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Examiner tips for SBR
11 February 2019
The examiner wants candidates to make the connection between textbook reading and any supplementary reading and published financial statements.
It is important to remember too that the specimen exams are not blueprints for future exams, they are simply examples of the style of the exam that they can expect. Each SBR exam will have a unique set of questions. And remember previous P2 exams do not reflect the nature of future SBR questions – these are two very different exams.
The exam does test a certain amount of technical knowledge and some calculation is required, but most of the examination is based around the application of that knowledge.
Candidates should be familiar with the content of published financial statements of multi-national companies and should be able to explain that content to third party users such as investors. There is also a significant ethical content in each paper and sitters will be asked to demonstrate their understanding of the professional and moral judgements that accounts need to make in practice.
In December some candidates spent a disproportionate amount of time on Q1, which seems to indicate that they have not made the transition from P2 to SBR.
Q1 looked at statement of cash flow. The first part of the question required candidates to draft an explanatory note to the directors, which should have included a calculation of cash generation. The second part of the question asked for an explanation of how changes to the group structure and dividend would impact upon the consolidated statement of cash flows. The final part of the question wanted candidates to discussion (with illustrations) how the probability criteria could be applied across different standards.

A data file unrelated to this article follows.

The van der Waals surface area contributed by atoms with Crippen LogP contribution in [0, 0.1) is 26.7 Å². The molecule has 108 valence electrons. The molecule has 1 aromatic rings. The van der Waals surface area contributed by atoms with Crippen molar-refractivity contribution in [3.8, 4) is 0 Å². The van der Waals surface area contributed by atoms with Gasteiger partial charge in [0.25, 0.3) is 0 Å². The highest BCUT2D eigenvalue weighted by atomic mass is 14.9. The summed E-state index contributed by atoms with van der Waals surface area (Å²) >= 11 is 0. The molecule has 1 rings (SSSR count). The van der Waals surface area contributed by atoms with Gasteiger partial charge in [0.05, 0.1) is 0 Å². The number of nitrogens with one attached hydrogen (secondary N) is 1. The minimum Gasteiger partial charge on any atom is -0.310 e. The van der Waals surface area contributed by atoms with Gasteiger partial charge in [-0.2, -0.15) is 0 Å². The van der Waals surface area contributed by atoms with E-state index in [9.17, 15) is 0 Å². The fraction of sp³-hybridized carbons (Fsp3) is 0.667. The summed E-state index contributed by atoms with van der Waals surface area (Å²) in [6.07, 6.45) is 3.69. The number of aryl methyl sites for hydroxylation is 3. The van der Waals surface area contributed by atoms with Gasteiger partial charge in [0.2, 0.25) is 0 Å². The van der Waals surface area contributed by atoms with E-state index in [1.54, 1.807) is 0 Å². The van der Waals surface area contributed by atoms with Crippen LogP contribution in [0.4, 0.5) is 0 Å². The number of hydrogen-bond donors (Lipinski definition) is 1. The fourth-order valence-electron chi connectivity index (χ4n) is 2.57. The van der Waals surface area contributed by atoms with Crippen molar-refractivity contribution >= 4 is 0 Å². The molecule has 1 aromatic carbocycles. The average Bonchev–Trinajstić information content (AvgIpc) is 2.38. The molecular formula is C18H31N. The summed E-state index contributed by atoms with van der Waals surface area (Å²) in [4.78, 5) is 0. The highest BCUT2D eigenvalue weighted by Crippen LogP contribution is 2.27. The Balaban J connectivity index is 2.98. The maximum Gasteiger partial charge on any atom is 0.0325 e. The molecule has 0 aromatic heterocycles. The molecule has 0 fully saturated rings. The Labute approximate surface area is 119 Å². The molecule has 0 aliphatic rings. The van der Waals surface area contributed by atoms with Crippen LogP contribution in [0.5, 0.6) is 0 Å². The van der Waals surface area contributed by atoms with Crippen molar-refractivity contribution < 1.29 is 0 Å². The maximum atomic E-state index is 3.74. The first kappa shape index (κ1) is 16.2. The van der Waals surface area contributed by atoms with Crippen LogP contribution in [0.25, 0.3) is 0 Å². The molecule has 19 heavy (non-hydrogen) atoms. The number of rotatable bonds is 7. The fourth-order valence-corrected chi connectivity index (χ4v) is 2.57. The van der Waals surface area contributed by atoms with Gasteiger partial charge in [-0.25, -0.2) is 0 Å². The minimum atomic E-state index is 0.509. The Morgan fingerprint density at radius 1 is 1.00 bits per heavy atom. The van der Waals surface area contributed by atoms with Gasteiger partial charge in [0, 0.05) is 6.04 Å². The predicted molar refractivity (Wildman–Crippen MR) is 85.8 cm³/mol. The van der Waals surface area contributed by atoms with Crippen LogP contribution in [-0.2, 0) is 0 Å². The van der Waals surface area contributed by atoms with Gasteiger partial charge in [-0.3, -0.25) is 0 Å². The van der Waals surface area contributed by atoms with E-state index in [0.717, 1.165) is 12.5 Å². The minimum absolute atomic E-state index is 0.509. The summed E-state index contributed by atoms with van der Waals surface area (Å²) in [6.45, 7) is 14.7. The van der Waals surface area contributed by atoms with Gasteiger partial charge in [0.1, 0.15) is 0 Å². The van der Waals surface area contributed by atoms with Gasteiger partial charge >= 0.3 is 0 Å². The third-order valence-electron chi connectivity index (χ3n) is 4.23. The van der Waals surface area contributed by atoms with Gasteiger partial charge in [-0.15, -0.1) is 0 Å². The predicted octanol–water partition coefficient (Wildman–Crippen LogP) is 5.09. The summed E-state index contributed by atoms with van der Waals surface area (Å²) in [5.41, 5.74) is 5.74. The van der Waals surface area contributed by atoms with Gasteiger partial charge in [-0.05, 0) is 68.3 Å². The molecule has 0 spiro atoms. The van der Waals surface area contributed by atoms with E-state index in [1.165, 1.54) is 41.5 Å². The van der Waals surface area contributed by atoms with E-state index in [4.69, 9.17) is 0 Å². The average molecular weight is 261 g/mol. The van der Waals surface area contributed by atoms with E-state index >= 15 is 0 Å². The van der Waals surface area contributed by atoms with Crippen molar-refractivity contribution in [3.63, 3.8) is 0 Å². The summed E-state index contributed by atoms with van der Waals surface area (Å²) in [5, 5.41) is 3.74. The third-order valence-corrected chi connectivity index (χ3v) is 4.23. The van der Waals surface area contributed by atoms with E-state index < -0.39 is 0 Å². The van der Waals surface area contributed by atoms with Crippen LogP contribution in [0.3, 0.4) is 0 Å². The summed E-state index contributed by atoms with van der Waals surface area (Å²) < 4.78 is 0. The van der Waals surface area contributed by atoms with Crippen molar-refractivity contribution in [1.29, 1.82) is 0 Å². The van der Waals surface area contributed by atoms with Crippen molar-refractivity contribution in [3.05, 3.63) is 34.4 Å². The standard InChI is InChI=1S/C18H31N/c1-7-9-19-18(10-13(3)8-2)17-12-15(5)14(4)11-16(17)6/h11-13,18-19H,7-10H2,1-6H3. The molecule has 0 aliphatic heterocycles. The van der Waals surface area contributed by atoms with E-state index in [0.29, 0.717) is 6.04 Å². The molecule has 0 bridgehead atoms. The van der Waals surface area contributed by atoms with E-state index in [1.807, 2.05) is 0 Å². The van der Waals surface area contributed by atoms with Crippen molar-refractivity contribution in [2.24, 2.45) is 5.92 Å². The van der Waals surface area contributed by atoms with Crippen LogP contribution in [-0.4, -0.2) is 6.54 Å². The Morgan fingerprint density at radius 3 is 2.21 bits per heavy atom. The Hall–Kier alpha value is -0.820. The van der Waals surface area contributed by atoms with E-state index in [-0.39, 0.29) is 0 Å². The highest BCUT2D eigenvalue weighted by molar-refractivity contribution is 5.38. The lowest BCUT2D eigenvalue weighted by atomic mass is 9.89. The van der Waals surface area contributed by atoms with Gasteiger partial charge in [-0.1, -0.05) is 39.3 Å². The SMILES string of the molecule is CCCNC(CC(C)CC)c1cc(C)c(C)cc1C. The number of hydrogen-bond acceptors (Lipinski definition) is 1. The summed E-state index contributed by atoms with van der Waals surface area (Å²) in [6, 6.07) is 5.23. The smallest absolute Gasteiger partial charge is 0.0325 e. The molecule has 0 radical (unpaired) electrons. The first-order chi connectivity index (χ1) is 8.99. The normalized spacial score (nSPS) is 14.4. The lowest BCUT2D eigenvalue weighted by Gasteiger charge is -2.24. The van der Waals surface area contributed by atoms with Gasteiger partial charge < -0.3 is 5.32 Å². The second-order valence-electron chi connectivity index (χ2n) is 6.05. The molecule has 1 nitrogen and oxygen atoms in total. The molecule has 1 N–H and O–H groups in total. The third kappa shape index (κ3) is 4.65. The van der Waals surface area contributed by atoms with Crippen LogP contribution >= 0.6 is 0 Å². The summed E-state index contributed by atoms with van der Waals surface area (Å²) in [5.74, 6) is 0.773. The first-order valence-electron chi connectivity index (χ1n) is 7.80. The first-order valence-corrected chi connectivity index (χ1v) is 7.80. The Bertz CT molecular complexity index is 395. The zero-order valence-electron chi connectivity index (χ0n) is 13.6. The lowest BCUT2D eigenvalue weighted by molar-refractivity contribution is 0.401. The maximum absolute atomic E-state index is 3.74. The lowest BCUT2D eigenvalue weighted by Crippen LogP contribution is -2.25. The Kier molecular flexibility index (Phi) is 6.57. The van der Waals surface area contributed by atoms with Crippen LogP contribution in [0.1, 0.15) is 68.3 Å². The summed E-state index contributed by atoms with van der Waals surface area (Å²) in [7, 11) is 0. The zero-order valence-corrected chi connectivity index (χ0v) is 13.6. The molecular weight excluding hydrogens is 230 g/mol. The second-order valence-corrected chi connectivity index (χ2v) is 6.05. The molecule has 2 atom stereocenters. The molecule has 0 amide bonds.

Q2 required a discussion of specific accounting issues and the ethical implications of certain events. Candidates had to show how a property should be accounted for and explain the implications of the accounting treatment for the financial statements and a debt covenant.
Q3 tested IFRS standards and the application of the Conceptual Framework. The second part of the question tested the treatment of reconditioning costs and whether the decline in the price of coal was an impairment indicator.
Q4 wanted sitters to look at the arguments for and against issuing the IFRS practice statement management commentary as a non-binding framework. Candidates were also asked to discuss the qualitative characteristics of understandability, relevance and comparability.
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